‘We Won’t Pay! We Won’t Pay!’
Published: Thursday, September 27, 2012 at 4:10 p.m.
Last Modified: Thursday, September 27, 2012 at 4:10 p.m.
Grocery prices rising? Job situation precarious? Not enough money to pay rent and utilities?
we won’t pay! we won’t pay!
When: Showtimes are at 8 p.m. Fridays and Saturdays; 2 p.m. Sunday Sept. 30 and Oct. 7.
Where: Cinnabar Theater, 3333 Petaluma Blvd. North.
Tickets: Tickets are $25 general, $22 seniors 65 and over; and $15 ages 22 and under.
Information: 763-8920 or visit www.cinnabartheater.org.
Sounds familiar — and not funny. But Cinnabar Theater offers a chance to laugh at these woes via its current production. Dario Fo’s social satire “We Won’t Pay! We Won’t Pay!” is as relevant today, perhaps more so, than when it was first performed in 1974.
Fo, one of Italy’s best-known playwrights — a Marxist with a sense of humor — has created a roller coaster ride of absurdity perched on top of lunacy. It’s a good thing I don’t like reviews that give away much plot because “We Won’t Pay!” feels totally improvised, with the audience shaking their heads — between chuckles, giggles and belly laughs — trying to figure out where on earth this nutty story is going.
The five principal actors must go home after each performance in the Ex-Factor zone — equal parts Exhausted and Exhilarated. For this is an evening of commedia dell’arte — slapstick, if you prefer — comic timing, and theatrical teamwork. All five are sure and strong, vocally and physically, grabbing and grappling, leaping and lunging as they create an evening of “I Love Lucy” meets Karl Marx — or should that be Groucho Marx?
Liz Jahren (Antonia) and Nathan Cummings (Giovanni) are well-matched as a spirited working class couple whose clashing political beliefs are the springboard for the play. Both are equally skilled at making the audience think they’re making up crazy, stream-of-consciousness dialogue: hesitating, stalling, stating the next absurdity loudly and defiantly enough to convince the listener, then adeptly deflecting the “Hey, wait a minute” questions.
Cummings, by the way, is a dandy impressionist: moving with ease from a chicken to Tricky Dick Nixon.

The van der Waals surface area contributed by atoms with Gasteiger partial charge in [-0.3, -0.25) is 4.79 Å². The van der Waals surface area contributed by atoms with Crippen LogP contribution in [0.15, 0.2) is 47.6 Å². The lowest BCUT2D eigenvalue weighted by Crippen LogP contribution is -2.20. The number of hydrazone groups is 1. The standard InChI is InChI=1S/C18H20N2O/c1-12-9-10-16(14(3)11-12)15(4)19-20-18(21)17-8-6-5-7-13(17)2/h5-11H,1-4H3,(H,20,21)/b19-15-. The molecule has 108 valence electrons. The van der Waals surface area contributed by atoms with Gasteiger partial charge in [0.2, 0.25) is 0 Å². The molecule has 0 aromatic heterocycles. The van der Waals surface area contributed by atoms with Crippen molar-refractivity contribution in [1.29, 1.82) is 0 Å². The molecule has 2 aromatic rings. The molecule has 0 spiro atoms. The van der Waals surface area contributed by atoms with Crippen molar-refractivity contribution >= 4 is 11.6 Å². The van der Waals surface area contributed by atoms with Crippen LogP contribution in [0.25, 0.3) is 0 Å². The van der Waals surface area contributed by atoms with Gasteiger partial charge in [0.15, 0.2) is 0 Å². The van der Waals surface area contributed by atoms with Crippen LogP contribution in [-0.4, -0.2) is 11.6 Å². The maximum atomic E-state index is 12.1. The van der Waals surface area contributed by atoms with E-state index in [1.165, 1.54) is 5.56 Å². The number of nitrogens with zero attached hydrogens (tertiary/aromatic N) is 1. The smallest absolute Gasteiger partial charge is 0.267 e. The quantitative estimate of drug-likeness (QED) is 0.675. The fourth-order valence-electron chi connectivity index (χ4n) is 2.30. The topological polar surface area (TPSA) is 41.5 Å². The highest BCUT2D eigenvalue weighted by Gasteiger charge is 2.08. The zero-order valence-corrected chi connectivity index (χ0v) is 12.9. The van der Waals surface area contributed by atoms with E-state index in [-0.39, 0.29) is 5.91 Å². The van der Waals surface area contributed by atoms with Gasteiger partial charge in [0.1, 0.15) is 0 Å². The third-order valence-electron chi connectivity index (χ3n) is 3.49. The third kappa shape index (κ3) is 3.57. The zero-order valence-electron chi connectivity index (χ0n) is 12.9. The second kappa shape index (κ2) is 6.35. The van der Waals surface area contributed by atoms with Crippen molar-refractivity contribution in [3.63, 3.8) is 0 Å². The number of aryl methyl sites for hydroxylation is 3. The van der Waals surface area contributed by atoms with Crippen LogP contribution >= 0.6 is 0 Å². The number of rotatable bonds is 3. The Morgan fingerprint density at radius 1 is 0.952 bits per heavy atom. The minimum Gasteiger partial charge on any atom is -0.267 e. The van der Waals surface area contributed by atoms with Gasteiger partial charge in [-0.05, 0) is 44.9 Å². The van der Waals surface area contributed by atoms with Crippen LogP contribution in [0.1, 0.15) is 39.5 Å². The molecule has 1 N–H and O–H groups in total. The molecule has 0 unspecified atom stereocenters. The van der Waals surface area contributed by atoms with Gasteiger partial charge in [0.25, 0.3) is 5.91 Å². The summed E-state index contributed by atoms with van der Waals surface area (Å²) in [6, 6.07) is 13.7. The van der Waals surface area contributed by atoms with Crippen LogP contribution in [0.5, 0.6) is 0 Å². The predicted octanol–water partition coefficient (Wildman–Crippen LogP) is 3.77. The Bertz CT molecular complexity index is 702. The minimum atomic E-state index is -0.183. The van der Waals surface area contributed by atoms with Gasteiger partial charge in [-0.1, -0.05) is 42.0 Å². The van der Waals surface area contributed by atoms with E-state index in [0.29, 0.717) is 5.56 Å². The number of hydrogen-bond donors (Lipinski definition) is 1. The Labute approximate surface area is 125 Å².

Sarah McKereghan as Margherita, Antonia’s sidekick, deftly handles a role that’s far more physical than vocal, reaction rather than action, a wide-eyed and willing foil for Antonia’s crazy ideas and non-stop chatter.
Cinnabar patrons who enjoyed last season’s closer, “Born Yesterday,” will be pleased that two of its cast, Gary Grossman and Samson Hood, return in “We Won’t Pay.” I particularly enjoyed Hood’s Luigi, husband to Margherita, a big, decent, gentle, gullible guy who completely falls for Giovanni’s impossible yarns.
Grossman deftly handles a quartet of roles: policeman, state trooper, undertaker and grandfather. And Fo includes a big wink, wink, nudge, nudge to the audience, ensuring we delight in the fact one guy is playing four different parts.
“We Won’t Pay!” was produced at Cinnabar 20 years ago, recalled artistic director Elly Lichenstein, with herself and Laura Jorgensen as the female leads. This time around, Jorgensen has directed the production with her usual sure touch.
A big nod to costumer Diana Velika for dressing the actors in clothing that accentuates their characters: Jahren’s gaudy turquoise flowered top, McKereghan’s animal-print capris, Cummings’ well-worn plaid shirt and Hood’s surprising socks. And the outrageous costume is the character of Gary Grossman’s Undertaker.
Be prepared to enter a world that feels as if you’re tumbling down the rabbit hole. But it’s an amusing tumble, in which you’ll be reminded of the powers of caring, friendship, loyalty and love and humor — necessary elements in the world we live in.
Dario Fo’s “We Won’t Pay! We Won’t Pay!” plays through Oct. 7 at Cinnabar Theater, 3333 Petaluma Blvd. North.
Tickets are $15 to $25 and available by calling 763-8920. For more information, visit cinnabartheater.org.
(Contact Katie Watts at email@example.com)
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